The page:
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Some disorders are exceptionally rare and affect just few people around the world. Their rarity presents a serious problem for both patients and doctors. This article discusses what is currently done to address this problem.

As the name suggests, rare diseases are uncommon. The definition of rare disease, however, varies across the globe. In the European Union, a rare disease is defined as a life-threatening or chronically debilitating condition that affects not more than five persons per ten thousand. In the USA, however, a disease is called rare when it affects less than 200,000 of the country’s inhabitants. Irrespective of the precise definition, each rare disease is known as such because of the limited number of individuals that suffer from it. However, as a whole, rare diseases have quite a high prevalence. How this can be possible?

Rare diseases are not as uncommon as one might think

The number of rare diseases is estimated to be somewhere between 5 and 8 thousands. Furthermore, it is estimated that one in every 15 people worldwide is affected by a rare disease.

This means that 400 million people all over the globe, with about 30 million in Europe and 25 million in the United States, are affected by a very uncommon disease. The vast majority of these medical conditions (about 80%) have a genetic basis, with one or more genes involved. The other 20% include rare infectious diseases, auto-immune diseases or rare poisonings that are seldom identified.

Few rare diseases are known to general public

Despite their low frequency, several rare diseases are actually known to the general public. Examples of more known rare diseases include cystic fibrosis, haemophilia and phenylketonuria. Others, however, are rare not only in their prevalence but also in their public awareness. For instances:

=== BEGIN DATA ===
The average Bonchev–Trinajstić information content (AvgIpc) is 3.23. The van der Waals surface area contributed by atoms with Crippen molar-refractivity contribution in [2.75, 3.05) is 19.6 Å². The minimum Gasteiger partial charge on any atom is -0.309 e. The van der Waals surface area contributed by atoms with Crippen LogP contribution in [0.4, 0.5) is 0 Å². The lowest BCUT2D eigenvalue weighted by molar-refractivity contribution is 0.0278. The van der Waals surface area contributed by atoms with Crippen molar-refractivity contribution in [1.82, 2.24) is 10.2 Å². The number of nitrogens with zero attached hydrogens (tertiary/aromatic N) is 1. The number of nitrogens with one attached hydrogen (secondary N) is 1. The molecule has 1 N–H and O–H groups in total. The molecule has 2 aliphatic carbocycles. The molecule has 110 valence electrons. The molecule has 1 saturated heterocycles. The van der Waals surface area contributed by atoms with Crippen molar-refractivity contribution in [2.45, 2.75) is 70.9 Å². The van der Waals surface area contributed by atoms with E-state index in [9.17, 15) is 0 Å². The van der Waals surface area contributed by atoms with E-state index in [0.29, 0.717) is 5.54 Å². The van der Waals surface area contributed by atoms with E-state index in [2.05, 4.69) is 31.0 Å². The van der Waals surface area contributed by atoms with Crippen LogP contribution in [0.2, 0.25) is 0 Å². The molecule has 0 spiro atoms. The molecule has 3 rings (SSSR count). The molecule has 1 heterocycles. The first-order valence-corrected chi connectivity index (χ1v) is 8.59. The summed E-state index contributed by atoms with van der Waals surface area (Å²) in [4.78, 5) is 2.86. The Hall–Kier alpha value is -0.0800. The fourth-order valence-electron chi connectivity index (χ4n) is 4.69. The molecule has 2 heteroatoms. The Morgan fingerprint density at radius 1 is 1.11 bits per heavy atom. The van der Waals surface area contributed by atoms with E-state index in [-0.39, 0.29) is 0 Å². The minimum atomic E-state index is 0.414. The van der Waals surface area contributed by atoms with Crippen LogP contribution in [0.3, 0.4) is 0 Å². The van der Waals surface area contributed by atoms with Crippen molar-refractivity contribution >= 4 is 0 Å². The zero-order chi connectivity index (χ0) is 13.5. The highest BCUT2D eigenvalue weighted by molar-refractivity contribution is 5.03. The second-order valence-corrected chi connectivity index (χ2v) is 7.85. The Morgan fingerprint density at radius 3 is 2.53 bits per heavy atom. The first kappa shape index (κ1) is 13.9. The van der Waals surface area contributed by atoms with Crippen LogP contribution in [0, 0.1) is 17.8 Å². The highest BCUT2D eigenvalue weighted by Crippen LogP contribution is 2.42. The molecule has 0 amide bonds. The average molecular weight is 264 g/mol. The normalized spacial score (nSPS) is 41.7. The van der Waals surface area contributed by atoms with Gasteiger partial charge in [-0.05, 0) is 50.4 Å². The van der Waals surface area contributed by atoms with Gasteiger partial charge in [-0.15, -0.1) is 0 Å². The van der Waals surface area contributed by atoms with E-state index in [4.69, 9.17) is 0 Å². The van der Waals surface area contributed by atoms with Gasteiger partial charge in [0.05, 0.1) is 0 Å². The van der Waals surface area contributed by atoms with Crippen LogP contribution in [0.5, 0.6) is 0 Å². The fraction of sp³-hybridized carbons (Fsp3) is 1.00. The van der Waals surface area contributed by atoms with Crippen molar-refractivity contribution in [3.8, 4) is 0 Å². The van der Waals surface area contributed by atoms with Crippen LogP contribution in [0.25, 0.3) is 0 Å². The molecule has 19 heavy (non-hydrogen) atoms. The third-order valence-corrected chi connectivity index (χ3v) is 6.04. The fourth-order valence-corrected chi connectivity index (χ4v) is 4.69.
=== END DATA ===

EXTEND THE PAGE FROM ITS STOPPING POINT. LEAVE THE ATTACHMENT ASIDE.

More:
• Primary ciliary dyskinesia is an inherited disease that causes the tiny, hair-like structures of the airways (cilia) to not move as they normally would. This leads to the accumulation of bacteria, dust and other small particles in the airways, causing serious breathing problems from the moment of birth.
  • Progeria is a congenital disease, when affected individuals essentially present with signs and symptoms of premature aging. Profound growth delays begin at between nine and 24 months, leading to abnormal facial developments such as a disproportionately small face, bulging, prominent eyes and an underdeveloped jaw. By the age of two, hair from the scalp, eyebrows and eyelashes is lost. Says sufferers eventually lose the layer of fat beneath the skin and, in time, elasticity is lost in artery walls, leading to fatality via heart attack or stroke.
  • Mobius syndrome is an extremely rare, genetic neurological condition. Sufferers cannot close their eyes, look from side to side, or form facial expressions. Limb abnormalities such as clubbed feet and missing fingers are often also present. Due to the importance of facial expression and smiling in social interaction, the inability to form either can lead individuals with Möbius being perceived as unhappy, unfriendly or uninterested in conversations.

Some rare diseases are especially frequent within a particular region or within a specific group of people. For example, thalassaemia is more frequent in the Mediterranean area than in Northern Europe. Gaucher disease is quite frequent in the Ashkenazi Jewis population.

Low prevalence of rare diseases leads to neglect

So, even though individually they are uncommon, rare diseases as a category are actually ubiquitous in nature. However, it is their relative low prevalence that has caused rare diseases to have been generally neglected by the scientific, medical and political communities. Knowledge and awareness of most of the diseases is scarce, and sometimes even completely non-existing.

For the vast majority of patients, diagnoses are difficult and take too long to be made, information on the disease is sparse and finding physicians that are familiar with the problem is almost impossible.

In fact, many patients go completely undiagnosed and the medical and social consequences for them and their families are often devastating. 

Continue reading after recommendations

  • RINALDI, A. 2005. Adopting an orphan - Incentives to develop drugs for rare disorders raise hopes and controversy. EMBO Reports, 6, 507–510
  • TAMBUYZER, E. 2010. Rare diseases, orphan drugs and their regulation: questions and misconceptions. Nature Reviews Drug Discovery, 9, 921-929.
  • Photo courtesy of EURORDIS by Wikimedia Commons : commons.wikimedia.org/wiki/File:RDD_logo.jpg
  • Photo courtesy of PAHO/WHO by Flickr : www.flickr.com/photos/pahowho/9403953426

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